If you have been recently diagnosed with breast cancer, making decisions about your treatment can be an overwhelming part of an already difficult time. Although your options will vary depending on the stage and type of cancer you have and your overall health, many people with breast cancer will have some form of surgery as a part of their treatment plan. Some patients with early-stage breast cancer may have a choice between the two main types of surgery: lumpectomy or mastectomy.

Your cancer care team at Missouri Cancer Associates will help develop a plan that best fits your breast cancer diagnosis and your treatment goals. Understanding your options can help give you peace of mind as you move forward through your cancer journey.

What is the difference between a lumpectomy and a mastectomy?

Lumpectomy and mastectomy procedures are both performed to remove breast cancer. Although both are effective, they have different benefits and risks.

A lumpectomy preserves the breast, while a mastectomy removes it. Your oncologist will help you decide which is best for you. The location and stage of your cancer are significant factors when deciding between the two, as well as patient characteristics such as the size of your breasts.

A lumpectomy, also called breast-conserving surgery, removes the tumor and some surrounding healthy tissue. Some lymph nodes may also be removed. This is usually followed by radiation therapy to treat any remaining cancer cells. Patients given a lumpectomy can generally keep most of the breast tissue.

A mastectomy removes the tumor by removing the entire breast. While some patients may need radiation therapy following mastectomy, many do not. There are several types of mastectomies:

  • Total mastectomies remove the breast tissue, nipple, areola and some skin.
  • Modified radical mastectomies remove the breast tissue, nipple and areola, in addition to some lymph nodes under the arm.
  • Skin-sparing mastectomies remove the breast tissue, nipple and areola while removing less skin.
  • Nipple-sparing mastectomies remove the breast tissue while preserving the nipple, areola and skin.

What are the advantages and disadvantages of each surgery?

A lumpectomy is a less extensive surgery, and most patients are able to go home the same day. Because only part of the breast is removed, this surgery might not change much of the original appearance of the breast. The patient may also keep most of the sensation in the area.

The risk of cancer returning to the breast after a lumpectomy is low, but it is a higher risk than with a mastectomy. Lumpectomies are almost always followed by radiation therapy to destroy any remaining cancer cells. If you cannot have radiation therapy or do not want to undergo radiation therapy, a lumpectomy may not be the best surgical option.

Because mastectomy removes the entire breast, some patients might feel more at ease. Recurrence in the breast after mastectomy in early-stage breast cancer is extremely low. While some patients might need radiation therapy following surgery, many will not.

A mastectomy is a more extensive surgery and results in permanent loss of a breast. If you opt for breast reconstruction, this could result in additional surgeries. At least one overnight hospital stay will be needed following mastectomy.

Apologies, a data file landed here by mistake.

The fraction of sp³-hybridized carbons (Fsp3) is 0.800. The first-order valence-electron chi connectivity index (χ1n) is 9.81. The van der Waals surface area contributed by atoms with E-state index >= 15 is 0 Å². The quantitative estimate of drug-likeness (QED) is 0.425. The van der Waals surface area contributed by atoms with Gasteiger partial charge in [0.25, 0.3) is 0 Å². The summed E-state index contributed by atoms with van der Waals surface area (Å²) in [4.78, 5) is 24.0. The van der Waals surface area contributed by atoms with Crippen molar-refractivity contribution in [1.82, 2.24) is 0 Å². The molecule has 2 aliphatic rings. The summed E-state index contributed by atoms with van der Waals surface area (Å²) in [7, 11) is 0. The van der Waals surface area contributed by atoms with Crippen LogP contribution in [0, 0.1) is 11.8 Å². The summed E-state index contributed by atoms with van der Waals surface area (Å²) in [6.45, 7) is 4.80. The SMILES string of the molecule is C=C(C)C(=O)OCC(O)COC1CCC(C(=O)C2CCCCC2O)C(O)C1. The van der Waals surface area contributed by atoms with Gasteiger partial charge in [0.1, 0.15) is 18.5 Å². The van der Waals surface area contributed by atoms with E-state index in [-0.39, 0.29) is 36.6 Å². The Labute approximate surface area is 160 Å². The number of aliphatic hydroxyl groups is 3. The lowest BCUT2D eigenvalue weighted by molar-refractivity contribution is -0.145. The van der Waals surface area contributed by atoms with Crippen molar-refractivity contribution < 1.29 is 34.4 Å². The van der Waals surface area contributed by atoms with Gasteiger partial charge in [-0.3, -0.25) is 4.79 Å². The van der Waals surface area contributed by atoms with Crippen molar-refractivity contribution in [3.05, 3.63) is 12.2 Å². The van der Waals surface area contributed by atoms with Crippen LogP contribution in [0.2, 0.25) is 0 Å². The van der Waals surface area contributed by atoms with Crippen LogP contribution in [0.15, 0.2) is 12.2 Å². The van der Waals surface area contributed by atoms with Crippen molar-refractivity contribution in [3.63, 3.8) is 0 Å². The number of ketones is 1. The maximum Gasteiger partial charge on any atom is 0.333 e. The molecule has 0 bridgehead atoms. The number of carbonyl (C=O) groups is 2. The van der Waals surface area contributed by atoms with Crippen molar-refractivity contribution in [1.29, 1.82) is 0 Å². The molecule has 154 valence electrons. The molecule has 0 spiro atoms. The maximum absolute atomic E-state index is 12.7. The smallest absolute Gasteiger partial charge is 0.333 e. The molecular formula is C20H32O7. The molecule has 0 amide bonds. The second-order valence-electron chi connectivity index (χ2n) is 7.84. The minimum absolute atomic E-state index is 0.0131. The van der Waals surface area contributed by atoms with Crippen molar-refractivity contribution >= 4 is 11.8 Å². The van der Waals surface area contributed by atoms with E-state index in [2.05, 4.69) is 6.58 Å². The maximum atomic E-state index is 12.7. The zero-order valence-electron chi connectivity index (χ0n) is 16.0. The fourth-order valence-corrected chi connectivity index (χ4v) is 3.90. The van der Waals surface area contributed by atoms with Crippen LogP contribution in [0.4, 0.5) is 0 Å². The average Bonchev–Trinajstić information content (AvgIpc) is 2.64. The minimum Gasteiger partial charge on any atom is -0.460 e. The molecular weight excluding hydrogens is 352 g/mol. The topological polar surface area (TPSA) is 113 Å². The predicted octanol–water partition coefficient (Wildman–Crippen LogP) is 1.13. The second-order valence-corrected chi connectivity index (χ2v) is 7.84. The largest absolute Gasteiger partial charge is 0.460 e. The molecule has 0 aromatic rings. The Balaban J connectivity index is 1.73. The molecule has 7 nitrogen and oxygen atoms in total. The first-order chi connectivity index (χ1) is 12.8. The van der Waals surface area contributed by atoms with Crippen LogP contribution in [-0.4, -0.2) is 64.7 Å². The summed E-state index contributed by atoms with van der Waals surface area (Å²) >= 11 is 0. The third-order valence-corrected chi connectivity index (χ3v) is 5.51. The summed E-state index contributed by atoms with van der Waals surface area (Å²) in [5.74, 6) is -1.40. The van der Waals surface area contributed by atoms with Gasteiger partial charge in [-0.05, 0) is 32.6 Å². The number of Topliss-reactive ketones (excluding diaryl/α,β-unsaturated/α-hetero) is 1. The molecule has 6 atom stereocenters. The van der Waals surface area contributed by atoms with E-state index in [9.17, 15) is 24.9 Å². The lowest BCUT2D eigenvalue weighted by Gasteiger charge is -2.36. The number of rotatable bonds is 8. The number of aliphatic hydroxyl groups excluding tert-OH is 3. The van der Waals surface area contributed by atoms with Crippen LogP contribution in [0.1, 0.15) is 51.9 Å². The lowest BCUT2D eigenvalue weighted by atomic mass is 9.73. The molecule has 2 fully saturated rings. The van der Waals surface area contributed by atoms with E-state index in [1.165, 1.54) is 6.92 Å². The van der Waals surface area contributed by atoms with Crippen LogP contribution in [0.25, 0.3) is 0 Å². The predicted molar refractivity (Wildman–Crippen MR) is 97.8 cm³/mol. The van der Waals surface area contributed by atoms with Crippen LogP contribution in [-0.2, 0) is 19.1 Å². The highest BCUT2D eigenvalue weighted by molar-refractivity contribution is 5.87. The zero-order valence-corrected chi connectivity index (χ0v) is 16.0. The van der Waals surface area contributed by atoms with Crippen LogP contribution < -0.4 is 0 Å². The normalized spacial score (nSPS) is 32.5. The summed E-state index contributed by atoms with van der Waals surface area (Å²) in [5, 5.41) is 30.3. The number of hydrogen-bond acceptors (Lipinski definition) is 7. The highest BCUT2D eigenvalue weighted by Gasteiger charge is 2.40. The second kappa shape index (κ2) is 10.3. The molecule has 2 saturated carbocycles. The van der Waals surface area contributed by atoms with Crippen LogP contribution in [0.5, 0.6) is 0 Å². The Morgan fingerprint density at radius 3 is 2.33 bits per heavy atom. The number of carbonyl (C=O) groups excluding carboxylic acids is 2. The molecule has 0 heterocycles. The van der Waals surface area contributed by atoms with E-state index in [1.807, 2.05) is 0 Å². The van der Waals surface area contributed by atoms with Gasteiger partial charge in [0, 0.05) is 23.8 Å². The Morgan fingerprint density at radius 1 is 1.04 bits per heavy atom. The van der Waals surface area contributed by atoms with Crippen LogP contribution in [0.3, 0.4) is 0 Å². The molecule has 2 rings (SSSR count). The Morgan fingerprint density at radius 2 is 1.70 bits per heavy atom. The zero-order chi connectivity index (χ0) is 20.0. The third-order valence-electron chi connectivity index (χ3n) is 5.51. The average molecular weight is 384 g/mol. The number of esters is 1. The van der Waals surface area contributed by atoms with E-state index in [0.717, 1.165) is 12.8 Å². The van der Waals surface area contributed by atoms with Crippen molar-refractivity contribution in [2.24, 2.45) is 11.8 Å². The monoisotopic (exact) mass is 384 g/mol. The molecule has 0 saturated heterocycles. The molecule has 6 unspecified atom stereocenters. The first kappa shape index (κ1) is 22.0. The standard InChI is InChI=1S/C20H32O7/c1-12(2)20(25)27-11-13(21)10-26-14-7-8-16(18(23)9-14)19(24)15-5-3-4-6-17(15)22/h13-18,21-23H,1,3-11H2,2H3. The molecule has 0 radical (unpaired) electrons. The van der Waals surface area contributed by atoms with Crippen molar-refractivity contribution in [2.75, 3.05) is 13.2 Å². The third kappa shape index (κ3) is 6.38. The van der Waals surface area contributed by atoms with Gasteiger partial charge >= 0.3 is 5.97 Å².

Lumpectomy and mastectomy procedures are both effective treatments for breast cancer. It’s important to note that for early-stage breast cancer, research shows mastectomy and lumpectomy have similar overall survival rates. The main differences between the two surgeries involve peace of mind and potential side effects.

Can a lumpectomy and a mastectomy happen together?

A lumpectomy and mastectomy do not usually happen together. However, a mastectomy may be required after a lumpectomy if the surgeon couldn’t get clear margins or if recurrence or second cancer occurs and a lumpectomy with radiation isn’t an option.

What should I ask my doctor as I consider my options?

Although both surgeries are effective treatments for early-stage breast cancer, the choice between lumpectomy and mastectomy can be very personal. The “right” choice for you can depend on a variety of lifestyle factors and personal preferences. Although your physician will help you make the most informed choice possible, here are a few things you might want to ask:

  • What is the risk of recurrence? Is there a significant difference in recurrence for my type of cancer with either type of surgery?
  • If I need radiation therapy, what side effects can I expect?
  • How long will it take to recover? How long will it take to recover if I also have reconstruction surgery?
  • What kind of changes to my breast can I expect after a lumpectomy? Will I be able to preserve the skin or nipple during my mastectomy?

Our oncologists at Missouri Cancer Associates work together with radiologists, genetic counselors, breast surgeons and plastic surgeons to provide each patient with the best possible personalized care. We are dedicated to diagnosing and treating diseases and disorders of the breast — both cancerous and benign.

Mung Chin, MSN, NP-C, OCN is certified in cancer genetics. Your initial genetic evaluation session will focus on questions and concerns about your or your family’s risk for cancer.

Dr. Anne Petersen is a general surgeon with Boone Health with nearly 15 years of experience treating breast cancer and performing breast cancer surgeries including mastectomies (complete and skin- or nipple-sparing) and breast conservation procedures utilizing oncoplastic techniques.

Dr. Leslie Shock is a plastic surgeon with a passion for and specialized training in breast reconstruction following mastectomy as well as large-volume oncoplastic procedures for improved cosmesis and symmetry following breast-conserving surgeries.